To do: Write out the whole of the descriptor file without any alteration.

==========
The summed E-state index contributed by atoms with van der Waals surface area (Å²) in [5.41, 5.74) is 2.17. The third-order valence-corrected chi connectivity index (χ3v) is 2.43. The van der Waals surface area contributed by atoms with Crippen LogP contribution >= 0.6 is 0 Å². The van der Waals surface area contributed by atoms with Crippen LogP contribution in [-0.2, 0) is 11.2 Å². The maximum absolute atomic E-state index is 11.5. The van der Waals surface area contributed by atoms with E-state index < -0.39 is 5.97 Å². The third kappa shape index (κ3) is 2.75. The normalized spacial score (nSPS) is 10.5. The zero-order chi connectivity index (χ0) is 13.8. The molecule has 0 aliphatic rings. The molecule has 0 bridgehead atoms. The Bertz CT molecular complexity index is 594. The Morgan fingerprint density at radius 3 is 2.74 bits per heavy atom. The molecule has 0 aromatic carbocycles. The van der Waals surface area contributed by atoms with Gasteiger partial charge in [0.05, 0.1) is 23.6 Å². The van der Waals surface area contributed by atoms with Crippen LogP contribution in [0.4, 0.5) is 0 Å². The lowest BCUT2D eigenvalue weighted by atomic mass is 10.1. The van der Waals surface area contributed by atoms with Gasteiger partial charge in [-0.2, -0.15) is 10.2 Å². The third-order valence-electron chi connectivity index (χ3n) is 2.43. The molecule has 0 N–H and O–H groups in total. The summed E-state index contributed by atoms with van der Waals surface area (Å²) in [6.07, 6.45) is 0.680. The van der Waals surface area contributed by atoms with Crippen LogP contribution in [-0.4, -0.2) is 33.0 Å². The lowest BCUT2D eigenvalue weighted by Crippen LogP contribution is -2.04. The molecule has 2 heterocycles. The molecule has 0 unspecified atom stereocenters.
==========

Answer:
The summed E-state index contributed by atoms with van der Waals surface area (Å²) in [5.41, 5.74) is 2.17. The third-order valence-corrected chi connectivity index (χ3v) is 2.43. The van der Waals surface area contributed by atoms with Crippen LogP contribution >= 0.6 is 0 Å². The van der Waals surface area contributed by atoms with Crippen LogP contribution in [-0.2, 0) is 11.2 Å². The maximum absolute atomic E-state index is 11.5. The van der Waals surface area contributed by atoms with E-state index < -0.39 is 5.97 Å². The third kappa shape index (κ3) is 2.75. The normalized spacial score (nSPS) is 10.5. The zero-order chi connectivity index (χ0) is 13.8. The molecule has 0 aliphatic rings. The molecule has 0 bridgehead atoms. The Bertz CT molecular complexity index is 594. The Morgan fingerprint density at radius 3 is 2.74 bits per heavy atom. The molecule has 0 aromatic carbocycles. The van der Waals surface area contributed by atoms with Gasteiger partial charge in [0.05, 0.1) is 23.6 Å². The van der Waals surface area contributed by atoms with Crippen LogP contribution in [0.4, 0.5) is 0 Å². The lowest BCUT2D eigenvalue weighted by atomic mass is 10.1. The van der Waals surface area contributed by atoms with Gasteiger partial charge in [-0.2, -0.15) is 10.2 Å². The third-order valence-electron chi connectivity index (χ3n) is 2.43. The molecule has 0 N–H and O–H groups in total. The summed E-state index contributed by atoms with van der Waals surface area (Å²) in [6.07, 6.45) is 0.680. The van der Waals surface area contributed by atoms with Crippen LogP contribution in [-0.4, -0.2) is 33.0 Å². The lowest BCUT2D eigenvalue weighted by Crippen LogP contribution is -2.04. The molecule has 2 heterocycles. The molecule has 0 unspecified atom stereocenters.